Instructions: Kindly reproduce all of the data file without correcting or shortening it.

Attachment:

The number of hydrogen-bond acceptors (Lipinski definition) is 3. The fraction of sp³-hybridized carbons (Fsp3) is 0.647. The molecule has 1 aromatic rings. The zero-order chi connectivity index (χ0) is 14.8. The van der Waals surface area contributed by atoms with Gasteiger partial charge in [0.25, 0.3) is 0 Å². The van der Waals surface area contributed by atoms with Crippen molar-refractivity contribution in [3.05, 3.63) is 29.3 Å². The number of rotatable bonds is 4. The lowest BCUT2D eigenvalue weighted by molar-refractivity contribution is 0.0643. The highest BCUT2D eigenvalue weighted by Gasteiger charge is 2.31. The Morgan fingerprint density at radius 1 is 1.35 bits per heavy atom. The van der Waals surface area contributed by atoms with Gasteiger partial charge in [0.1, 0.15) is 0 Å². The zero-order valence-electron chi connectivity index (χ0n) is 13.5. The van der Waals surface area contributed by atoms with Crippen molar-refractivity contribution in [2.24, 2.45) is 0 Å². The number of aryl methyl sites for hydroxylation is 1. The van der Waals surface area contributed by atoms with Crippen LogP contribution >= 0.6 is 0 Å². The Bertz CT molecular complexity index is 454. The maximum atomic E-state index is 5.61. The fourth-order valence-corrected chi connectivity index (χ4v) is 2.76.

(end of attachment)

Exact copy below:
The number of hydrogen-bond acceptors (Lipinski definition) is 3. The fraction of sp³-hybridized carbons (Fsp3) is 0.647. The molecule has 1 aromatic rings. The zero-order chi connectivity index (χ0) is 14.8. The van der Waals surface area contributed by atoms with Gasteiger partial charge in [0.25, 0.3) is 0 Å². The van der Waals surface area contributed by atoms with Crippen molar-refractivity contribution in [3.05, 3.63) is 29.3 Å². The number of rotatable bonds is 4. The lowest BCUT2D eigenvalue weighted by molar-refractivity contribution is 0.0643. The highest BCUT2D eigenvalue weighted by Gasteiger charge is 2.31. The Morgan fingerprint density at radius 1 is 1.35 bits per heavy atom. The van der Waals surface area contributed by atoms with Gasteiger partial charge in [0.1, 0.15) is 0 Å². The zero-order valence-electron chi connectivity index (χ0n) is 13.5. The van der Waals surface area contributed by atoms with Crippen molar-refractivity contribution in [2.24, 2.45) is 0 Å². The number of aryl methyl sites for hydroxylation is 1. The van der Waals surface area contributed by atoms with Crippen LogP contribution >= 0.6 is 0 Å². The Bertz CT molecular complexity index is 454. The maximum atomic E-state index is 5.61. The fourth-order valence-corrected chi connectivity index (χ4v) is 2.76.